“Santa Claus never died for anybody.”
Something terrible happened to me this week. Well, something wonderful which led to something terrible. I hit the 4,000 word mark on Monday (yay!) so I went to reward myself with a new exercise book (yay!) but the bookshop I go to didn’t have what I was looking for (oh noes!) so I had to venture into the darkness of the mall (the horror!).
No, the power wasn’t out – that was last year’s Christmas rush. It was brightly lit and full of people – a few too many for my tastes. (I do like people, I just don’t like them all at once…) It’s not even Advent yet and the commercial push for Christmas – or rather Xmas – is already well underway. Tinsel trees, fake snow (we seldom have snow here, and when we do, it’s usually August) and a thousand and one tacky forms of a fat man in red.
I don’t think St Nicholas would be best pleased to find himself associated with such. After all, he wasn’t known for being an obese champion of conspicuous consumption.
He was known for helping people who were no longer able to help themselves – like the three young women facing a choice between prostitution and starvation. In an early ring-the-doorbell-and-run-away caper, he dropped a bag of gold down their chimney and legged it.
Much less dodgy than Santa Claus, who is not only more nosy than the NSA, but likes sneaking into people’s houses while they’re asleep.
No-one in the mall seemed to be enjoying themselves (besides my brief transport of delight at finally finding what I was looking for) and I started to wonder why we do this to ourselves.
This year, instead of running ourselves ragged spending our hard-earned on stuff neither we nor the recipients particularly want, why not be Saint Nick for someone else?
Freeset specialize in giving women a choice other than prostitution or starvation – and if you really love giving gifts, they make a great range of bags and t-shirts.
The International Justice Mission works for those who are denied freedom and/or justice – victims of child prostitution, forced labour and many other forms of injustice.
What better way to commemorate the birth of a baby into poverty and oppression, who defeated the oppressors not by violence, but by Doing Things Differently – and turning the world upside down?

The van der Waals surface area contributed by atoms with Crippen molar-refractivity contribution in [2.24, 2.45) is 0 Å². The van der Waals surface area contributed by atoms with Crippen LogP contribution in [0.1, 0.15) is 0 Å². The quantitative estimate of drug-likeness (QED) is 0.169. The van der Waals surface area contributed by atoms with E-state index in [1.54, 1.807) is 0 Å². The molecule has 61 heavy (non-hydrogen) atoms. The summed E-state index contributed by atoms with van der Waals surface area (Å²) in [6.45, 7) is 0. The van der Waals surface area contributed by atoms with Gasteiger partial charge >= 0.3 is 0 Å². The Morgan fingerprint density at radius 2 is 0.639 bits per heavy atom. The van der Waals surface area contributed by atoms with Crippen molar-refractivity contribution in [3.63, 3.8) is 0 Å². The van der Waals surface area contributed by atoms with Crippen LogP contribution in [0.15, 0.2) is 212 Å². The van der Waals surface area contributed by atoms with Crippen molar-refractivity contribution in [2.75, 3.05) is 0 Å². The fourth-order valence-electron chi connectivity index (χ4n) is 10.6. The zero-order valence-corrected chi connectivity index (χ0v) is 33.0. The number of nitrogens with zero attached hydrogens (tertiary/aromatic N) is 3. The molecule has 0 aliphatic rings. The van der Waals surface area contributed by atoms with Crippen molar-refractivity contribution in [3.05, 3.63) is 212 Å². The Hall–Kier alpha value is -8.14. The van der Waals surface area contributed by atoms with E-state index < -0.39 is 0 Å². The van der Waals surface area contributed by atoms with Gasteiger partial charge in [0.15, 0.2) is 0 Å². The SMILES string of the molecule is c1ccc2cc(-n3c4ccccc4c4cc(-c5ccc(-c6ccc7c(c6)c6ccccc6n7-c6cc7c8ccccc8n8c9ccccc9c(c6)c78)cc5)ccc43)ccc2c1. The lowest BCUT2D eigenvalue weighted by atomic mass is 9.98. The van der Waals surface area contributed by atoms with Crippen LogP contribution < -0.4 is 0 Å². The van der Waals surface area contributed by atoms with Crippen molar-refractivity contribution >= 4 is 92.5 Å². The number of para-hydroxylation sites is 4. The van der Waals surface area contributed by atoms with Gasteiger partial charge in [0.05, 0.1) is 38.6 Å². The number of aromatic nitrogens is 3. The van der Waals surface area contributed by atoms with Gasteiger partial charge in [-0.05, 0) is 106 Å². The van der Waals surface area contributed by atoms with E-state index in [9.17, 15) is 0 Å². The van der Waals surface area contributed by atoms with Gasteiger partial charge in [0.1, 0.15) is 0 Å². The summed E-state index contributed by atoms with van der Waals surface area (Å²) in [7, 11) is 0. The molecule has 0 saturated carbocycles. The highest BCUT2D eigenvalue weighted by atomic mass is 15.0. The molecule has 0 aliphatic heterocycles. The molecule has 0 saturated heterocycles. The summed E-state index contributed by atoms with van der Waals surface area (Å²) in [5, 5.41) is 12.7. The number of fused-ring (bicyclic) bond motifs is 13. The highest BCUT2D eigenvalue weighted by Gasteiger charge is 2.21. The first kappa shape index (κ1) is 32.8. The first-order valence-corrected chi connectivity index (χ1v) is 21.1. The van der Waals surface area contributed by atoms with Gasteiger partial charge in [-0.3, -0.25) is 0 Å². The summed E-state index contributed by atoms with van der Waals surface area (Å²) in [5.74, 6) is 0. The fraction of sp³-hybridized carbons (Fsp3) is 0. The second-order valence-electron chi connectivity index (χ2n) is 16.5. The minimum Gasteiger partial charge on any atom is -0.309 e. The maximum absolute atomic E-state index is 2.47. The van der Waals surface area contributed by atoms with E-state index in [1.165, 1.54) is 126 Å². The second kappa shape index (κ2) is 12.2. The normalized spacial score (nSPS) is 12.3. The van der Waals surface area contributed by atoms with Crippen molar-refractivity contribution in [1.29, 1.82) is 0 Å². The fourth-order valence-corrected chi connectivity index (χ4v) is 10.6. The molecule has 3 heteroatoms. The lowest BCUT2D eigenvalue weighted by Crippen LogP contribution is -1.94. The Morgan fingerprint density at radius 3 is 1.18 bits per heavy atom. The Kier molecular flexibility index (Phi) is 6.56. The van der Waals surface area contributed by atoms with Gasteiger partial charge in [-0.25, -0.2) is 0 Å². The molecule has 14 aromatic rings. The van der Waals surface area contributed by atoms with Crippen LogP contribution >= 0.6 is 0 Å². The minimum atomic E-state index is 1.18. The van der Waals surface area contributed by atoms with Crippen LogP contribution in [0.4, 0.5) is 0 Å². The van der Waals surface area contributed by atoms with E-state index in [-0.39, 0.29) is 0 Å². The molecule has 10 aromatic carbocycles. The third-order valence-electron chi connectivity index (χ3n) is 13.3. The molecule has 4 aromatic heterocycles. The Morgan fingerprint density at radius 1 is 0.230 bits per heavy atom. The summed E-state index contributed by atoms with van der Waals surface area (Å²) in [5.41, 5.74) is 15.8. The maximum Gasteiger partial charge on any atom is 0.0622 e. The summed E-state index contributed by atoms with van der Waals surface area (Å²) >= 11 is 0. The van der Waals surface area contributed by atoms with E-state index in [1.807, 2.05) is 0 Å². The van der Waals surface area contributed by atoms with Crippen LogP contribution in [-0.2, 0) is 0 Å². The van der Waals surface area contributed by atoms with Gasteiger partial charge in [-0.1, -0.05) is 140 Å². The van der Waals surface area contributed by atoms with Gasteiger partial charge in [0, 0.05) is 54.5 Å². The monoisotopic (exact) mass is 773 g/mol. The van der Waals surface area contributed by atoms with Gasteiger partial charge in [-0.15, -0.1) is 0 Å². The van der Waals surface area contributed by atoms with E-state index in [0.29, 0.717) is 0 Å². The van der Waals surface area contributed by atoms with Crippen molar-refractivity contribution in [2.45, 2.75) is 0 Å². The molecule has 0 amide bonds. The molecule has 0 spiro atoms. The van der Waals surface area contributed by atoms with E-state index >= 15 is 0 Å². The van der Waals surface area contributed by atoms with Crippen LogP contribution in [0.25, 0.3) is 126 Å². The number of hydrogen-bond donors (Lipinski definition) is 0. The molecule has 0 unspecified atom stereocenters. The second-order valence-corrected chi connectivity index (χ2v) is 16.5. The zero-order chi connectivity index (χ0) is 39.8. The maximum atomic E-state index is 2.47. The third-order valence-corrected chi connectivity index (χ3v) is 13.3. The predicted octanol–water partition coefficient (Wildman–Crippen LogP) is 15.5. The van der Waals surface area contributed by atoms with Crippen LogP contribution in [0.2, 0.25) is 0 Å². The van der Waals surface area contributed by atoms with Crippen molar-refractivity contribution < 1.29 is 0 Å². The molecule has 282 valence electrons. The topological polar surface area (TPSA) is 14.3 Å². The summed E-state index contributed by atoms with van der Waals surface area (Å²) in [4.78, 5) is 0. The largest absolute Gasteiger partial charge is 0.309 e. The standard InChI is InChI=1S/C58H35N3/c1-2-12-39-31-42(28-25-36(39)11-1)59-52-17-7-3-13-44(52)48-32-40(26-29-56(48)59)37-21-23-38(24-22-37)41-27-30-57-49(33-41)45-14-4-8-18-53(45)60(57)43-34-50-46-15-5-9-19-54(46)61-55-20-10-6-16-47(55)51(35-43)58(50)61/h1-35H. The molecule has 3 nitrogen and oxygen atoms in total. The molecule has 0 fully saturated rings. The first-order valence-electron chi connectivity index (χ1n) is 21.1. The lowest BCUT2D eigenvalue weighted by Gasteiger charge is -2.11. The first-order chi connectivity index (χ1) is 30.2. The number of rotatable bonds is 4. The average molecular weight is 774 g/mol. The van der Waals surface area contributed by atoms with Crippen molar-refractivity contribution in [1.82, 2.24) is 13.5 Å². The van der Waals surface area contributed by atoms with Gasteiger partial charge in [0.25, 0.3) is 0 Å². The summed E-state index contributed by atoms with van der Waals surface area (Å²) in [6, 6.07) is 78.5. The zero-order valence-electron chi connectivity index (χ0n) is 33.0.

What’s in it for me, you ask?
You get to avoid the mall.
When did you start to believe in yourself as a writer?
I always knew I was good with words (ok, I can still remember asking my mother if sentences ended with a capital as well as started with them, but that was decades ago now).
There were the occasional pieces in school publications, but that’s hardly conclusive evidence. You don’t necessarily have to be good to be published in a school mag, you just have to be better than the competition.
I think the first time I can remember seriously thinking of myself as a writer was a bit over twelve years ago now – it was supposed to be one of those school things where you tag along with a grown-up for a bit of work experience.
Trouble was, we lived in the back of beyond where almost everyone was a hunter-gatherer (and distinctly averse to taking along annoying little white kids who might do something stupid like hurt themselves or scare the food away). The exceptions were my parents, and I was sufficiently formed as a person by then to know that their line of work was Not For Me.
So we had to Make Do and Make It Up.
My mother asked me what I would like to do, and I said I liked “writing, but-” and she said, well then, you can write an article. I will be your manager, you will have fixed hours (bit of a foreign concept in my life at that point) and you will write an article which you will then submit, etc etc. (Or words to that effect.)
I sat. I wrote.
I submitted the piece to my mother for her editorial approval, and the piece was eventually published in the in-house magazine of the organisation my parents worked with. Compliments ensued (I’m fairly sure they were intended as compliments, anyway), a cutting was made, and that was that.
But the writing bug had bit.
In one fell swoop my mother had moved writing in my mind from being something enjoyable but regrettably limited (rather like time spent lying about daydreaming) to being something that happened in the real world. Being a writer went from pie in the sky to an actual possibility. Yes, there were the hours, and the editor, and the annoying people calling you cute, but there was the writing!
It was like telling a kid they could get a job as a professional ice-cream taster. Money for jam. (Well, jam, anyway. Negligible money.)
Mind you, my mother doesn’t hold with telling children pretty little lies – Santa Claus, for example. My parents never tried to tell me he was real, and this was a good thing, because living in a country with ‘security problems’ does not shape a child into the sort of person who takes ‘strange man is watching you and will creep into your bedroom while you’re asleep’ at all well.
So she wasn’t going to tell me that writing jobs were easy to come by, and I did flirt with other ideas over the years – medicine, law, landscape architecture…
But I kept thinking of myself as a writer. I kept writing, here and there. I even earned a bit of money by my writing (slightly awkward when I was sent a cheque and had no bank account to deposit it into).
Throughout my life, my mother has been the one who has taught me to question my assumptions that I can’t do something, that a particular course of action is not open to me.
Often it is, but at a price I am not prepared to pay.
But sometimes it is a price I am prepared to pay, and the world opens out before me in a way I didn’t believe it could.
So if I never said it before: thank you.